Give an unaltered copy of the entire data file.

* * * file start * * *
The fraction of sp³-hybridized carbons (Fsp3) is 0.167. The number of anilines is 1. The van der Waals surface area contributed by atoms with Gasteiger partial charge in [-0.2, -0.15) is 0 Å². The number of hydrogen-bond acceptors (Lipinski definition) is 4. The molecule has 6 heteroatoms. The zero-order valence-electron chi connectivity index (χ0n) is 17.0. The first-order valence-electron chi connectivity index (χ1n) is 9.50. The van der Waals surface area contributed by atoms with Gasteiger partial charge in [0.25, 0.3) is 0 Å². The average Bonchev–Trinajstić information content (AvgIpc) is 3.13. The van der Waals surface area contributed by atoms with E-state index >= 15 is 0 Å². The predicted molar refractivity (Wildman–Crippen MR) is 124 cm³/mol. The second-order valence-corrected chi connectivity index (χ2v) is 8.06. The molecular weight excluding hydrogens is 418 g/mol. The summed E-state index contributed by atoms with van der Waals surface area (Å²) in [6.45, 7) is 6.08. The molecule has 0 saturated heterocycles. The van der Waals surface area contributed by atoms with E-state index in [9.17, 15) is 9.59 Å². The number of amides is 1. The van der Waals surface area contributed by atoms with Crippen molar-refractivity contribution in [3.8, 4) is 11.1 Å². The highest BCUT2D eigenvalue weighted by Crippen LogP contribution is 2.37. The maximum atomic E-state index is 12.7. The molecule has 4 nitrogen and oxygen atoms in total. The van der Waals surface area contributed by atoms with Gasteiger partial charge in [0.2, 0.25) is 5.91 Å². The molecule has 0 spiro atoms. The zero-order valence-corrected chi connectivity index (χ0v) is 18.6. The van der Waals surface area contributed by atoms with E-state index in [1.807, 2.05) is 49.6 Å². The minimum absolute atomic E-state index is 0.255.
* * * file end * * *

The fraction of sp³-hybridized carbons (Fsp3) is 0.167. The number of anilines is 1. The van der Waals surface area contributed by atoms with Gasteiger partial charge in [-0.2, -0.15) is 0 Å². The number of hydrogen-bond acceptors (Lipinski definition) is 4. The molecule has 6 heteroatoms. The zero-order valence-electron chi connectivity index (χ0n) is 17.0. The first-order valence-electron chi connectivity index (χ1n) is 9.50. The van der Waals surface area contributed by atoms with Gasteiger partial charge in [0.25, 0.3) is 0 Å². The average Bonchev–Trinajstić information content (AvgIpc) is 3.13. The van der Waals surface area contributed by atoms with E-state index >= 15 is 0 Å². The predicted molar refractivity (Wildman–Crippen MR) is 124 cm³/mol. The second-order valence-corrected chi connectivity index (χ2v) is 8.06. The molecular weight excluding hydrogens is 418 g/mol. The summed E-state index contributed by atoms with van der Waals surface area (Å²) in [6.45, 7) is 6.08. The molecule has 0 saturated heterocycles. The van der Waals surface area contributed by atoms with E-state index in [9.17, 15) is 9.59 Å². The number of amides is 1. The van der Waals surface area contributed by atoms with Crippen molar-refractivity contribution in [3.8, 4) is 11.1 Å². The highest BCUT2D eigenvalue weighted by Crippen LogP contribution is 2.37. The maximum atomic E-state index is 12.7. The molecule has 4 nitrogen and oxygen atoms in total. The van der Waals surface area contributed by atoms with Gasteiger partial charge in [0.2, 0.25) is 5.91 Å². The molecule has 0 spiro atoms. The zero-order valence-corrected chi connectivity index (χ0v) is 18.6. The van der Waals surface area contributed by atoms with E-state index in [1.807, 2.05) is 49.6 Å². The minimum absolute atomic E-state index is 0.255.